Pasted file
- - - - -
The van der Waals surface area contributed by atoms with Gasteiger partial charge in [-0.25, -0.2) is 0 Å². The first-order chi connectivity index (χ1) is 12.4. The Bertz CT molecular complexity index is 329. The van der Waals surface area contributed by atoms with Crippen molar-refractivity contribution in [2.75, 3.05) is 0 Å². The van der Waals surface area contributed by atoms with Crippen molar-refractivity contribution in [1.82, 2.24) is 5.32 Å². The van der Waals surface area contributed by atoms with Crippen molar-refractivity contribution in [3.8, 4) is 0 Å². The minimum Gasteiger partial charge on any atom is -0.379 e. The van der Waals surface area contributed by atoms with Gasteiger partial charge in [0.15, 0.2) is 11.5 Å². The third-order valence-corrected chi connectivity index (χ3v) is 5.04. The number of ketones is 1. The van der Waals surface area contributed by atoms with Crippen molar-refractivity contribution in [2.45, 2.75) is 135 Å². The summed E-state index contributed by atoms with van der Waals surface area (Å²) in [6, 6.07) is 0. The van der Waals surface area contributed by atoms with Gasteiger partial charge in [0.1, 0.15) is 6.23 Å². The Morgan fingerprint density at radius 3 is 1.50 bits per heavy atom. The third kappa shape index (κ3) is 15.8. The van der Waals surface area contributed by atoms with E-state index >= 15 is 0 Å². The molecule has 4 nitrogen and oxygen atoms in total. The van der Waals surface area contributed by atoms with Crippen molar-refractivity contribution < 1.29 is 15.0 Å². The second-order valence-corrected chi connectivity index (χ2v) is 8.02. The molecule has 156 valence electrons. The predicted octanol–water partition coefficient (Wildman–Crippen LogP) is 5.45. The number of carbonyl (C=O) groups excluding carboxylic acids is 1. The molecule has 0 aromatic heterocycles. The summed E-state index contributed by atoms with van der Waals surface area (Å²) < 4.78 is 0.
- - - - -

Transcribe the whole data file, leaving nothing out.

The van der Waals surface area contributed by atoms with Gasteiger partial charge in [-0.25, -0.2) is 0 Å². The first-order chi connectivity index (χ1) is 12.4. The Bertz CT molecular complexity index is 329. The van der Waals surface area contributed by atoms with Crippen molar-refractivity contribution in [2.75, 3.05) is 0 Å². The van der Waals surface area contributed by atoms with Crippen molar-refractivity contribution in [1.82, 2.24) is 5.32 Å². The van der Waals surface area contributed by atoms with Crippen molar-refractivity contribution in [3.8, 4) is 0 Å². The minimum Gasteiger partial charge on any atom is -0.379 e. The van der Waals surface area contributed by atoms with Gasteiger partial charge in [0.15, 0.2) is 11.5 Å². The third-order valence-corrected chi connectivity index (χ3v) is 5.04. The number of ketones is 1. The van der Waals surface area contributed by atoms with Crippen molar-refractivity contribution in [2.45, 2.75) is 135 Å². The summed E-state index contributed by atoms with van der Waals surface area (Å²) in [6, 6.07) is 0. The van der Waals surface area contributed by atoms with Gasteiger partial charge in [0.1, 0.15) is 6.23 Å². The Morgan fingerprint density at radius 3 is 1.50 bits per heavy atom. The third kappa shape index (κ3) is 15.8. The van der Waals surface area contributed by atoms with E-state index >= 15 is 0 Å². The molecule has 4 nitrogen and oxygen atoms in total. The van der Waals surface area contributed by atoms with Crippen molar-refractivity contribution < 1.29 is 15.0 Å². The second-order valence-corrected chi connectivity index (χ2v) is 8.02. The molecule has 156 valence electrons. The predicted octanol–water partition coefficient (Wildman–Crippen LogP) is 5.45. The number of carbonyl (C=O) groups excluding carboxylic acids is 1. The molecule has 0 aromatic heterocycles. The summed E-state index contributed by atoms with van der Waals surface area (Å²) < 4.78 is 0.